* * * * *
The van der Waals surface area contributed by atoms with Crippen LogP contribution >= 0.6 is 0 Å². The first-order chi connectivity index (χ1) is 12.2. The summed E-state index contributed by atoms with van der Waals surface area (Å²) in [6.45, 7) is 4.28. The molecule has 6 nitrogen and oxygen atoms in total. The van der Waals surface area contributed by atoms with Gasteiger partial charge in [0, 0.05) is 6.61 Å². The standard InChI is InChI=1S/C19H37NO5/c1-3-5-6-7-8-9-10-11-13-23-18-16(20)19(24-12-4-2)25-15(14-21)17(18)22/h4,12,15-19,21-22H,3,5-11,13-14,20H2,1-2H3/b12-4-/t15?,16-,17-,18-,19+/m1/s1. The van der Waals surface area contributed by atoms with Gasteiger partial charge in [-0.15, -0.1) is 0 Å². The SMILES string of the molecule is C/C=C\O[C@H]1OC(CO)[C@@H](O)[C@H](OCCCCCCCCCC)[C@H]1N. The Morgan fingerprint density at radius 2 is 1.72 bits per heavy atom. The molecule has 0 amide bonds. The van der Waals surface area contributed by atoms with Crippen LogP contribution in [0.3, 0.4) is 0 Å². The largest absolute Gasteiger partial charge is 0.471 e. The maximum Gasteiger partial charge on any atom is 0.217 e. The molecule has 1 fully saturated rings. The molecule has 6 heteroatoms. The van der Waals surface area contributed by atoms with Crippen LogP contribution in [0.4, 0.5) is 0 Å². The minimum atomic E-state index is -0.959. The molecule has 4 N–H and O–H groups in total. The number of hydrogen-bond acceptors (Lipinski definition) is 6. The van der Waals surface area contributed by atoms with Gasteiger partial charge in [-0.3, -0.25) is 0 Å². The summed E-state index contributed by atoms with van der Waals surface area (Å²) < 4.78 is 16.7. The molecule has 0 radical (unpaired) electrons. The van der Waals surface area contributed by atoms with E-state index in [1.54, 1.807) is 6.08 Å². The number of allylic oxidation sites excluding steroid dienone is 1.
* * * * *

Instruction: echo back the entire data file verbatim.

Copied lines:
The van der Waals surface area contributed by atoms with Crippen LogP contribution >= 0.6 is 0 Å². The first-order chi connectivity index (χ1) is 12.2. The summed E-state index contributed by atoms with van der Waals surface area (Å²) in [6.45, 7) is 4.28. The molecule has 6 nitrogen and oxygen atoms in total. The van der Waals surface area contributed by atoms with Gasteiger partial charge in [0, 0.05) is 6.61 Å². The standard InChI is InChI=1S/C19H37NO5/c1-3-5-6-7-8-9-10-11-13-23-18-16(20)19(24-12-4-2)25-15(14-21)17(18)22/h4,12,15-19,21-22H,3,5-11,13-14,20H2,1-2H3/b12-4-/t15?,16-,17-,18-,19+/m1/s1. The van der Waals surface area contributed by atoms with Gasteiger partial charge in [-0.15, -0.1) is 0 Å². The SMILES string of the molecule is C/C=C\O[C@H]1OC(CO)[C@@H](O)[C@H](OCCCCCCCCCC)[C@H]1N. The Morgan fingerprint density at radius 2 is 1.72 bits per heavy atom. The molecule has 0 amide bonds. The van der Waals surface area contributed by atoms with Crippen LogP contribution in [0.3, 0.4) is 0 Å². The largest absolute Gasteiger partial charge is 0.471 e. The maximum Gasteiger partial charge on any atom is 0.217 e. The molecule has 1 fully saturated rings. The molecule has 6 heteroatoms. The van der Waals surface area contributed by atoms with Crippen LogP contribution in [0.4, 0.5) is 0 Å². The minimum atomic E-state index is -0.959. The molecule has 4 N–H and O–H groups in total. The number of hydrogen-bond acceptors (Lipinski definition) is 6. The van der Waals surface area contributed by atoms with Gasteiger partial charge in [-0.3, -0.25) is 0 Å². The summed E-state index contributed by atoms with van der Waals surface area (Å²) < 4.78 is 16.7. The molecule has 0 radical (unpaired) electrons. The van der Waals surface area contributed by atoms with E-state index in [1.54, 1.807) is 6.08 Å². The number of allylic oxidation sites excluding steroid dienone is 1.